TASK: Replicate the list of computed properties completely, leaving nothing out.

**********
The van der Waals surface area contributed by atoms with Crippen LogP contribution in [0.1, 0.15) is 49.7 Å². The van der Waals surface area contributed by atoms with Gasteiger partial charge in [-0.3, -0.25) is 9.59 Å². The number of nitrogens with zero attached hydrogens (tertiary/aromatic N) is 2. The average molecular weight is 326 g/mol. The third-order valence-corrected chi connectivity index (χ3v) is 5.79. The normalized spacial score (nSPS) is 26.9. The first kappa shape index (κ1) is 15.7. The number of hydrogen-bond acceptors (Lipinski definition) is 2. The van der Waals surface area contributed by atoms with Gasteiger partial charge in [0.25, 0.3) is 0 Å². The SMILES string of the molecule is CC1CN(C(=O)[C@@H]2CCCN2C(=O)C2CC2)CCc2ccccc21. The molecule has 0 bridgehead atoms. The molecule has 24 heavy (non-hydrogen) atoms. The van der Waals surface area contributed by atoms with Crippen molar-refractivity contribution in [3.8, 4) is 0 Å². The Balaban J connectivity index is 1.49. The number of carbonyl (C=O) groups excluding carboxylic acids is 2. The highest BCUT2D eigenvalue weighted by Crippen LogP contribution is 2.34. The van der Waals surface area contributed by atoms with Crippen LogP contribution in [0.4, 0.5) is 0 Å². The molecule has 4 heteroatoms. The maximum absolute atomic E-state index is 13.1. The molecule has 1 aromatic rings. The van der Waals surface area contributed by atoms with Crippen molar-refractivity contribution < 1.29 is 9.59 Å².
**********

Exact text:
The van der Waals surface area contributed by atoms with Crippen LogP contribution in [0.1, 0.15) is 49.7 Å². The van der Waals surface area contributed by atoms with Gasteiger partial charge in [-0.3, -0.25) is 9.59 Å². The number of nitrogens with zero attached hydrogens (tertiary/aromatic N) is 2. The average molecular weight is 326 g/mol. The third-order valence-corrected chi connectivity index (χ3v) is 5.79. The normalized spacial score (nSPS) is 26.9. The first kappa shape index (κ1) is 15.7. The number of hydrogen-bond acceptors (Lipinski definition) is 2. The van der Waals surface area contributed by atoms with Gasteiger partial charge in [0.25, 0.3) is 0 Å². The SMILES string of the molecule is CC1CN(C(=O)[C@@H]2CCCN2C(=O)C2CC2)CCc2ccccc21. The molecule has 0 bridgehead atoms. The molecule has 24 heavy (non-hydrogen) atoms. The van der Waals surface area contributed by atoms with Crippen molar-refractivity contribution in [3.8, 4) is 0 Å². The Balaban J connectivity index is 1.49. The number of carbonyl (C=O) groups excluding carboxylic acids is 2. The highest BCUT2D eigenvalue weighted by Crippen LogP contribution is 2.34. The van der Waals surface area contributed by atoms with Crippen LogP contribution in [0.4, 0.5) is 0 Å². The molecule has 4 heteroatoms. The maximum absolute atomic E-state index is 13.1. The molecule has 1 aromatic rings. The van der Waals surface area contributed by atoms with Crippen molar-refractivity contribution < 1.29 is 9.59 Å².